The National Family Preservation Network (NFPN) would like to introduce you to some organizations and programs that are doing excellent work in the area of father involvement.
The Birth Parent National Network was initially funded by Casey Family Programs. It is part of the National Alliance of Children’s Trust and Prevention Funds. The Network champions parents as leaders and strategic partners in prevention and child welfare systems reform. Programs help fathers navigate the child welfare system, work cooperatively with mothers for the well-being of children, and provide input for child welfare case staffings.
For more information on the Birth Parent National Network visit: http://bpnn.ctfalliance.org/
The mission of the Native American Fatherhood and Families Association (NAFFA) is to strengthen families by responsibly involving fathers in the lives of their children, families and communities, and partnering with mothers to provide happy and safe families. The programs emphasize linking generations through relationships, addressing family violence/abuse, and teaching that fatherhood and motherhood are sacred. NAFFA is one of the most effective organizations that you’ve likely never heard of: the organization has served 185 tribes without ever receiving a federal grant.
For more information on the Native American Fatherhood and Families Association visit: http://nativeamericanfathers.org/
Over 9,000 fathers have participated in Project Fatherhood, this year celebrating 20 years of operation in Los Angeles. Program components include support groups for men, job club, children’s groups, and significant others groups. The programs address stress, separation and loss, child abuse and neglect, poor self-esteem, and generational issues to help fathers become better parents so that their children can grow up to become healthy adults.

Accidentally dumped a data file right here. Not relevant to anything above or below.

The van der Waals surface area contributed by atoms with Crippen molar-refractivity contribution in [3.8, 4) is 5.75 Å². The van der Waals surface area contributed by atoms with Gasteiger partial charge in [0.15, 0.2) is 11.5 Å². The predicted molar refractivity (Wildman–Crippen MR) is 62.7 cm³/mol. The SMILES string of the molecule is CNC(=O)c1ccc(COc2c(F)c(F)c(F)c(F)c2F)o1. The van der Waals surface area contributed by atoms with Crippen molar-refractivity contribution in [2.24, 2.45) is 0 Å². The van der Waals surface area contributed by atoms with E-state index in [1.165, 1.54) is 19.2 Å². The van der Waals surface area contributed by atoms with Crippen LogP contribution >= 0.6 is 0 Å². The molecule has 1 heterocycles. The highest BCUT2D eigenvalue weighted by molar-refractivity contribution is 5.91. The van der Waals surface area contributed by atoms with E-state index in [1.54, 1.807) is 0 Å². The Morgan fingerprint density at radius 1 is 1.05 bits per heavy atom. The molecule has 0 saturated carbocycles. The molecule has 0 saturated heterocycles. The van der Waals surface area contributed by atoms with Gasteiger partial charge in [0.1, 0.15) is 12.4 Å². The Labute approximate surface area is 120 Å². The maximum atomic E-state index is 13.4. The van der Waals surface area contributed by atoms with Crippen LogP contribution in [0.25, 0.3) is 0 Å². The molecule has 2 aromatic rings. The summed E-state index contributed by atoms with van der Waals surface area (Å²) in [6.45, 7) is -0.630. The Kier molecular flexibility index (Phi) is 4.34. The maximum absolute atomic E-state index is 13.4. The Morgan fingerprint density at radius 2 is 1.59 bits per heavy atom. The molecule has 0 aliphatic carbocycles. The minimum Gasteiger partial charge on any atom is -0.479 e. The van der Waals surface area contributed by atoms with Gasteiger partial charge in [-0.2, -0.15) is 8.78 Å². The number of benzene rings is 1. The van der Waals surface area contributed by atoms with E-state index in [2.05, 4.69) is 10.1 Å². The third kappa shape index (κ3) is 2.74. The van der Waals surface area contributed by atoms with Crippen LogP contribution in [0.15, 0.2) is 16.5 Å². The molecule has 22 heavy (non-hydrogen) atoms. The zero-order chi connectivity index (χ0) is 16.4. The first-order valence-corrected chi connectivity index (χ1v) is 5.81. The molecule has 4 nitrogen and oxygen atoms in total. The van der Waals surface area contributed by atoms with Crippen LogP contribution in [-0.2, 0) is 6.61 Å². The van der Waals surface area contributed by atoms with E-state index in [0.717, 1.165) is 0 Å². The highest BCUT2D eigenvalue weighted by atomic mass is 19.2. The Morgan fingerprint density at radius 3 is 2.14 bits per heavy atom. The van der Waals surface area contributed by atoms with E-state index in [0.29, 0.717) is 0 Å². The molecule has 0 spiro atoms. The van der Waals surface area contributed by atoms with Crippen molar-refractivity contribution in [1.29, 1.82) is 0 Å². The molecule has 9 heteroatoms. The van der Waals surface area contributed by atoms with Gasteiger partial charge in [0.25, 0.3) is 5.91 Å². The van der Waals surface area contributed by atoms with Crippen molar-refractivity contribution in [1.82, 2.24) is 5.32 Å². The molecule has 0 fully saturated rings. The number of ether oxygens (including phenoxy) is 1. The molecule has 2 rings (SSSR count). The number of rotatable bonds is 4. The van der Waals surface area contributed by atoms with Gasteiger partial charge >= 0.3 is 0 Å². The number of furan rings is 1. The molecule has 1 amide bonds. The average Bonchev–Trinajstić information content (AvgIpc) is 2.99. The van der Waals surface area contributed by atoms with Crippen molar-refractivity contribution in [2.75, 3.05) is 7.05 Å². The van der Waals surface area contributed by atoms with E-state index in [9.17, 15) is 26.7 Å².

For more information on Project Fatherhood visit: http://www.projectfatherhood.org/
Fathers for Change is an intervention program for fathers involved in substance abuse and domestic violence. About half of domestic violence incidents also include substance abuse and child abuse. Domestic violence in the home is the strongest risk factor for next generation violence. However, two-thirds of mothers say that their child is attached to the perpetrator father and regularly see their father at six months following an incident. There are few effective treatment programs for domestic violence.
The goals of Fathers for Change are:
1) Cessation of violence and aggression
2) Abstinence from substances
3) Improved co-parenting
4) Decreased negative parenting behaviors
5) Increased positive parenting behaviors
Fathers for Change is currently offered in Florida and Connecticut and initial studies have showed positive results in reduction of fathers’ anger and aggression. With additional studies, Fathers for Change is positioned to become an Evidence-Based Practice that includes a manual and training curricula.
For more information on Fathers for Change visit: http://mhlp.fmhi.usf.edu/newsEvents/mhlpnewsitem.cfm?item=316
To read NFPN’s report on Integrating and Sustaining Father Involvement visit: http://www.nfpn.org/father-involvement/sustaining-father-inv
For training curricula and resources on father involvement visit: http://www.nfpn.org/father-involvement/index.php?option=com_content&view=article&id=48:basic-fatherhood-training-curriculum&catid=24&Itemid=124
Posted by Priscilla Martens, NFPN Executive Director